Tag Archives: Mt. Vernon

Another Blow To Young Paul Kaser

Two final blows came to the young Paul Kaser as he made the abrupt transition from carefree youth to independent adult.

Irene Kaser and Paul Kaser

Irene Kaser and Paul Kaser late 1920s

September 1926,If you have read the two previous stories about a letter and a life-shifting death in the family, you know that at 17, Paul left Millersburg Ohio to start college in Washington D.C.

October-November 1926. But shortly after school started, he was called home because his mother died. His father decreed that he could not go back to school.

April 1927. Therefore at 18 he was home, when his younger brother, Milton Kaser, got pneumonia and ultimately died. Not only was this a blow because he loved his younger brother, but now he had to live alone with his father. But that was not to last long.

Marriage License-Cliff Kaser

Cliff Kaser’s 2nd Marriage. To Mildred Dailey

December 1927.  Cliff Kaser, Paul’s father, married Mildred Jameson Dailey in Millersburg and they set off on a trip to Florida. I did not know her name until I found this marriage license.

The way my father told it, the woman his father married just wanted to go to Florida, so she married Cliff on the promise that he would take her there. Within a week, Cliff was back in Millersburg–without Mildred.

I have not dug deeply enough to find a divorce record, but their is a mystery hiding in this story.  I know from the records that Mildred continued to call herself Mildred Daily on census reports, and all official papers.  And when Clifford Kaser died, the death record listed Mame Kaser as his wife, and he shares a burial plot with his first wife, also. They both apparently wanted to forget that day in December 1927 when they were officially married.

That is the problem with family stories. You only hear one side.  And the essence of a story is that there must be a conflict between a “bad guy” and a “good guy.”  Now, maybe my Dad’s recollection is true and Mildred just wanted to get out of town. Maybe unemotional and strictly religious Cliff didn’t turn out to be the man of her dreams and she bailed.  But maybe Cliff deserted Mildred down there in Florida in a fit of pique.

Maybe they were just two lonely widowers looking for company when they married.  Cliff’s wife had died a few months earlier and Mildred’s husband had died at the end of 1925.  Find a grave says that the cause of his death was “alcoholism.”  If that is true, it could lead to all kinds of twists to the story.  But I don’t know.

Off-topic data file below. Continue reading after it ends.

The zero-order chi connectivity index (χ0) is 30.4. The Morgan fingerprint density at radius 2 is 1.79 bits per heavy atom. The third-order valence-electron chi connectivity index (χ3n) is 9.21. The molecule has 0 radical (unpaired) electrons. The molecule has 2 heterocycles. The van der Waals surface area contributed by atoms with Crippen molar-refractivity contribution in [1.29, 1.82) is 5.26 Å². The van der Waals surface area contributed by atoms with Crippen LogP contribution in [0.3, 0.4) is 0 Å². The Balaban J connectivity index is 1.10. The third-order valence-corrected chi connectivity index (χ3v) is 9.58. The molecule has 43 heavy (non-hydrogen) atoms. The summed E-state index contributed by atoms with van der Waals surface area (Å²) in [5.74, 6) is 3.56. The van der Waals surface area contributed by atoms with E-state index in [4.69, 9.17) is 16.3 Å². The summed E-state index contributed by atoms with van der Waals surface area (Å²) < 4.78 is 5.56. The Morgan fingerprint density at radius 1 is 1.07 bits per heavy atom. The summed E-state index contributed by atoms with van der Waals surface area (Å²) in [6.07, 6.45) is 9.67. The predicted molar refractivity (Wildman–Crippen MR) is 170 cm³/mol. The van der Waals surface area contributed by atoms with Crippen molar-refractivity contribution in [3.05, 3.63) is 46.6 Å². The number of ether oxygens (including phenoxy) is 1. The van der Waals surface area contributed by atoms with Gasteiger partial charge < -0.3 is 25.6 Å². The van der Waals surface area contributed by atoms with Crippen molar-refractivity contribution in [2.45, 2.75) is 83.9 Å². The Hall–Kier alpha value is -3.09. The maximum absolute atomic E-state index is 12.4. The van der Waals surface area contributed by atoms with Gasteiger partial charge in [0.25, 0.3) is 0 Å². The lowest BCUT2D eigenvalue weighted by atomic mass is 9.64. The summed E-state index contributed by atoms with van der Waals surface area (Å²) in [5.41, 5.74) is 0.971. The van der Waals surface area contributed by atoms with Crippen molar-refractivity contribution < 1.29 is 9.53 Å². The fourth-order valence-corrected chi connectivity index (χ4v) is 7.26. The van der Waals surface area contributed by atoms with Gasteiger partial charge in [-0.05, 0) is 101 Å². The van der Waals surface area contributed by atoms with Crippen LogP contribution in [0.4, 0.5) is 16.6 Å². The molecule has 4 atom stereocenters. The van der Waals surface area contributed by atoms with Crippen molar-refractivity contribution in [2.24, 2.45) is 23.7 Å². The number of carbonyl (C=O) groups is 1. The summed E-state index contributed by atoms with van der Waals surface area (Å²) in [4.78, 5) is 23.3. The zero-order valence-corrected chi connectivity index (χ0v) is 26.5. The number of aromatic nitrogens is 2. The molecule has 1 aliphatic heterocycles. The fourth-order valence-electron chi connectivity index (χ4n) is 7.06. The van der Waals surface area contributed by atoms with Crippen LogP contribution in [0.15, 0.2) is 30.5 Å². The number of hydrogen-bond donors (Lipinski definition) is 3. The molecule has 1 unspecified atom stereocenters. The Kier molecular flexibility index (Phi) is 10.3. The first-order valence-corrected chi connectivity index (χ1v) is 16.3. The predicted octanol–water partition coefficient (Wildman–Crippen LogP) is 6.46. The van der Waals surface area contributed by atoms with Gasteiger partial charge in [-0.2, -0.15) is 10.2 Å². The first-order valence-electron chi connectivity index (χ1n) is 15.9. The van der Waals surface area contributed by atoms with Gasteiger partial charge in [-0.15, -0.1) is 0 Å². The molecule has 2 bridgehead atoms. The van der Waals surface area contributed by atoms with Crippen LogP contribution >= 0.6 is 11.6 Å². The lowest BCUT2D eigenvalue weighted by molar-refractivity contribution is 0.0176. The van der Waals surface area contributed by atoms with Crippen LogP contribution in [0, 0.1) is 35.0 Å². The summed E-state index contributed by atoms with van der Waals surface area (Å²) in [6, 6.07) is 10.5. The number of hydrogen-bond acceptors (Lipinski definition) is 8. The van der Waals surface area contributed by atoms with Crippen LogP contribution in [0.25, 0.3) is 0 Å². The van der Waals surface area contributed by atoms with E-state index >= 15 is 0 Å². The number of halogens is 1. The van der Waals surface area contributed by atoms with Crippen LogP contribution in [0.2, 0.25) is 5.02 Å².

All I have to go on are my father’s admittedly biased report, and some official documents.

At any rate–his father’s marriage and the brief trip to Florida disrupted my father’s life once more. At 19 he was thrown on his own, expected to find a way to make a living.

End of 1929-January 1930. Toward the end of 1929, back in Millersburg, and once again working on building duct work for furnaces, Clifford Kaser began to feel bad.  He had a hernia and went to the Seventh Day Adventist Hospital in Mt. Vernon Ohio for treatment and surgery.  His death certificate graphically describes the cause and contributing factors in his death. Too graphically, for me to add here.  As my father said, he died of complications from an operation that today would be totally routine.  (Ironically, my father also died of complications of an operation).

Death Certificate - Cliff Kaser

Cliff Kaser Death Certificate

January 13, 1930. Paul Kaser officially becomes an orphan when his father dies. Paul is now approaching his 22nd birthday.  For more about his rootless life during the early years of the Great Depression see “Paul Kaser: No Permanent Residence.

52 Ancestors #4 Giles Allen Butts, The “Premature”

Giles Allen Butts 1864-1934

Giles was one of those babies referred to as “premature”, except that in his case, he was eight months premature, which is stretching the term pretty far, I would say.  Henry Allen Butts and Ann Marie (Anna Mariah) were married on August 23, 1864.  Giles was born on September 15, 1964.  Both those dates are well documented.

Regardless of the fact that Ann Marie was obviously pregnant when they were married, this was no shotgun wedding.  His letters show that Henry Allen felt deep concern and love for his new wife and for his infant son.

I do not intend to write about all of Henry Allen’s children–my great uncles and aunts, but since he mentions “Allen” in his letters home, I thought it would be appropriate to introduce his first child, Giles Allen. And as I was researching Giles, I found out that I have accidentally fulfilled the challenge of #52 Ancestors to write about “closest to my birthday” by finding someone who was born ON my birthday.*

Although Henry calls him Allen in the letters,  that name did not stick. His relatives called him by the adorable name ‘Uncle Golly’ and he filled in the census forms as Giles Butts or Giles A. Butts.